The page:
The Turkish Prime Minister Recep Tayip Erdogan had taken a first tentative step towards rapprochement with the demonstrators who filled the streets across Turkey over the past two weeks by offering a referendum on whether to “save” Gezi Park (police evicted protesters from the park over the weekend). The announcement came about after a surprise meeting between a group of protest artists and some representatives of the Taksim solidarity platform. That was surely a step in the right direction, but it ignores the wider grievances now being voiced on the streets.
Protestors are upset about the heavy-handed police response to the ongoing demonstrations, the media censorship, and the forcing-through of large-scale building projects without prior public consultation. None of these issues are likely to be captured by the proposed referendum. The government announced that it will appeal a court decision against the construction of a shopping mall on the contentious Gezi Park site – a ruling that Erdogan has largely ignored so far.
Gezi Park is the tip of the iceberg
The talk of a referendum is another example of the narrow definition of democracy that the AKP has been expounding over the last week. It is a sign of a weak democracy, intended to sweep over two weeks of harsh police action and almost indiscriminate use of tear gas and, at times, brutal treatment of a largely passive crowd. Freedom of speech – a matter of serious concern in Turkey, where even mild dissent can lead to imprisonment – has also been forcefully put back on the agenda. Ignoring these issues will only weave them back into the general fabric of dissatisfaction, for them to linger and come to the fore at a later date.
A total of 81 cities across Turkey have seen protests, with only four cities showing no sign of dissent. Viewed through a national lens, Gezi Park is only the tip of the iceberg and a mere referendum on this matter will leave the public concern on more fundamental issues untouched. If the government goes ahead with the vote, they would very much fail to see the forest through the trees.
In meeting with a group of artists, academics and students to talk about demonstrator demands, the government hasn’t offered anything except a gesture. Social media was of course buzzing with mocking dissatisfaction over the meeting, especially after Erdogan met with the popular actress Hulya Avsar, who did not even visit any protest site during the past two weeks. Indeed, the meeting fuelled concerns that Erdogan is brushing off the protests by ridiculing them; having, of course, previously labelled protestors looters and terrorists.
As the discussion becomes dominated by the voices of the powerful, dissent is often pushed into cyberspace. Twitter and Facebook have become the main tools for any conversation outside of the official governmental parameters. The open and discursive space, which should be embodied in an open media, has moved to a new terrain out of necessity. It is evident that in Turkey, media is all too often a tool of the government rather than a medium of civil society.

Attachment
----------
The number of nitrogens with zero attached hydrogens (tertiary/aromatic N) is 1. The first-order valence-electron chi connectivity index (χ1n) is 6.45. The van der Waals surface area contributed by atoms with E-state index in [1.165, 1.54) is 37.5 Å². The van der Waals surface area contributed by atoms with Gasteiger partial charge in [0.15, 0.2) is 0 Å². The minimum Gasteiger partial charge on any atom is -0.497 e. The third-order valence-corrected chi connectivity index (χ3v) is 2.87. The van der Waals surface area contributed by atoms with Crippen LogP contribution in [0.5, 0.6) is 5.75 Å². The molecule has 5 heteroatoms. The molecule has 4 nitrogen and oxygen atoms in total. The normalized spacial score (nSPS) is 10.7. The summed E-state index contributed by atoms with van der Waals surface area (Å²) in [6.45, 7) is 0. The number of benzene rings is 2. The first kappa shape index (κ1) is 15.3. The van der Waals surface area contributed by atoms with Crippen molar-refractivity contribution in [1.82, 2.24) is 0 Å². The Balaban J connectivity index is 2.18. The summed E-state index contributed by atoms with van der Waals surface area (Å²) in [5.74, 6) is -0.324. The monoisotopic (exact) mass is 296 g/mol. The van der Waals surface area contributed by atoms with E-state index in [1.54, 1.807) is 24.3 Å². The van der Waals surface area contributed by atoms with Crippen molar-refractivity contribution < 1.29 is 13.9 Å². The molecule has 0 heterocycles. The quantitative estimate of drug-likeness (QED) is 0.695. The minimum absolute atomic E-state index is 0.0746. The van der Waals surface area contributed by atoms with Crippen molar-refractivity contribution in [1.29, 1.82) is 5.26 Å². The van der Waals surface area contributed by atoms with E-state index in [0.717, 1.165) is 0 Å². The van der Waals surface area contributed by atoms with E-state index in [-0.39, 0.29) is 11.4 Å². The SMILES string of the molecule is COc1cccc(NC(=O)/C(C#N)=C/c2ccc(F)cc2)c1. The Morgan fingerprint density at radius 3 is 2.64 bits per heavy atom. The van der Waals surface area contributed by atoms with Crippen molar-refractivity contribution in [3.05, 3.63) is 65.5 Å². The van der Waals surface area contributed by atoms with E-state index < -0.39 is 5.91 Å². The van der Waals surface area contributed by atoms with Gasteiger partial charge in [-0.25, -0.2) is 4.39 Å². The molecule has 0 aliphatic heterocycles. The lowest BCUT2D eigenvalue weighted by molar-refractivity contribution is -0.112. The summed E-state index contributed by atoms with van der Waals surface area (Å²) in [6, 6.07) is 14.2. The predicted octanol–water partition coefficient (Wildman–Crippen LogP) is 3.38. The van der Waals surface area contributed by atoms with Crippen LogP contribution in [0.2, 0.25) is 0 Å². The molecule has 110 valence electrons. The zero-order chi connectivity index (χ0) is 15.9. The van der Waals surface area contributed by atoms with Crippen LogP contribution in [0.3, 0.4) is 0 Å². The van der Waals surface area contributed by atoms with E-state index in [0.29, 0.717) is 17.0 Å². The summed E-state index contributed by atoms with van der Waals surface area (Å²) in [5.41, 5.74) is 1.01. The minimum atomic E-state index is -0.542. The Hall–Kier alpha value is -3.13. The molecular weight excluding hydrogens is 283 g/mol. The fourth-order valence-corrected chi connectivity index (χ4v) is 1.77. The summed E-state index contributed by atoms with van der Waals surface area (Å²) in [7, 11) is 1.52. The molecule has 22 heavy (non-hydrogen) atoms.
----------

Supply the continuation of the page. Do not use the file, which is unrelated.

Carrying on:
There aren’t any tanks on the streets today – unlike during the days of Turkish military rule – but Erdogan’s open derision of the protesters has revealed that autocratic streaks of a governments that liked to veil itself in democratic discourses. Although they are slightly perplexed by Erdogan’s rhetoric, protestors are still ready to stand their ground. The government may do well to register the spontaneity and diversity of the movement as something novel in Turkey’s short history. The age-old simple social fault line between secularists and Islamists is no longer apparent. Demonstrators range from anti-capitalist Muslims to atheists, from ultranationalists to Kurdish activists.
Democracy is a civic attitude
The future direction of the protest movement is difficult to predict. Predictable is only the response of the government: Court cases are already being filed against Twitter users, lawyers, and artists who have stood arm in arm in Istanbul, Ankara, Izmir and elsewhere. Erdogan is likely to continue his assertions that the protestors are organized by some hidden power. In doing so, he plays on the very same top-down view of power that keeps Turkey’s culture of governance intact. It is a culture of governance that restricts the opportunity for practices pertaining to civil society and suffocates the moderates by depriving them of all conciliatory potential. Turkey has been here before: The same culture of governance that operated in the past and curtailed religious freedoms, such as the wearing of a headscarf in universities, is repeating itself all over again.
Erdogan will more than likely claim that the protestors are ideological in their aims and will continue to try and suppress the variety of feeling embodied in the movement. Moving on from Gezi Park, he will, with one eye on local elections, assert that the ballot box is the way to resolve potential issues without registering the concern of “othered’”minorities.
A true culture of democracy, as advocated by Turkey’s president Abdullah Gül, would widen the scope of participation and would recognize that democracy is not just about elections. Democracy is a civic attitude, a middle ground that provides a buffer against the use of extremist tactics. It is a political system that would protect and serve the minority as well as the majority and would improve the weak system of checks and balances on the political machine; and it would also quell the violent implications of Turkey’s current political situation.
This article was written in collaboration with Ramis Cizer.